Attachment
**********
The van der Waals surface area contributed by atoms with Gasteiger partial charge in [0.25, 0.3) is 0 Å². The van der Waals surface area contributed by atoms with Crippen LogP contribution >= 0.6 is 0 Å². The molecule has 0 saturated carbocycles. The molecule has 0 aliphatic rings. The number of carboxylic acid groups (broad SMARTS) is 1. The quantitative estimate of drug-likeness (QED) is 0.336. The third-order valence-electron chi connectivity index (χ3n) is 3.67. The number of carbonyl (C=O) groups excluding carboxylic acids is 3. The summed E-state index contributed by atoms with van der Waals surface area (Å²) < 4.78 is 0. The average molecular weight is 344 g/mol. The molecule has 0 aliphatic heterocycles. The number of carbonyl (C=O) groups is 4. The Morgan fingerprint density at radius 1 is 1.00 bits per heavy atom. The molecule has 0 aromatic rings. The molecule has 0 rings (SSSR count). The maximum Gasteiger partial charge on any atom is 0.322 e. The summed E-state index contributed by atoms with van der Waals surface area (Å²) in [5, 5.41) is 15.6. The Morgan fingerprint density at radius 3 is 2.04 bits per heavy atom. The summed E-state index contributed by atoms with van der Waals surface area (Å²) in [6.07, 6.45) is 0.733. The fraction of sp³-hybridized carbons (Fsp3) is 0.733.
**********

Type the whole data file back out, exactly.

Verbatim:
The van der Waals surface area contributed by atoms with Gasteiger partial charge in [0.25, 0.3) is 0 Å². The van der Waals surface area contributed by atoms with Crippen LogP contribution >= 0.6 is 0 Å². The molecule has 0 saturated carbocycles. The molecule has 0 aliphatic rings. The number of carboxylic acid groups (broad SMARTS) is 1. The quantitative estimate of drug-likeness (QED) is 0.336. The third-order valence-electron chi connectivity index (χ3n) is 3.67. The number of carbonyl (C=O) groups excluding carboxylic acids is 3. The summed E-state index contributed by atoms with van der Waals surface area (Å²) < 4.78 is 0. The average molecular weight is 344 g/mol. The molecule has 0 aliphatic heterocycles. The number of carbonyl (C=O) groups is 4. The Morgan fingerprint density at radius 1 is 1.00 bits per heavy atom. The molecule has 0 aromatic rings. The molecule has 0 rings (SSSR count). The maximum Gasteiger partial charge on any atom is 0.322 e. The summed E-state index contributed by atoms with van der Waals surface area (Å²) in [5, 5.41) is 15.6. The Morgan fingerprint density at radius 3 is 2.04 bits per heavy atom. The summed E-state index contributed by atoms with van der Waals surface area (Å²) in [6.07, 6.45) is 0.733. The fraction of sp³-hybridized carbons (Fsp3) is 0.733.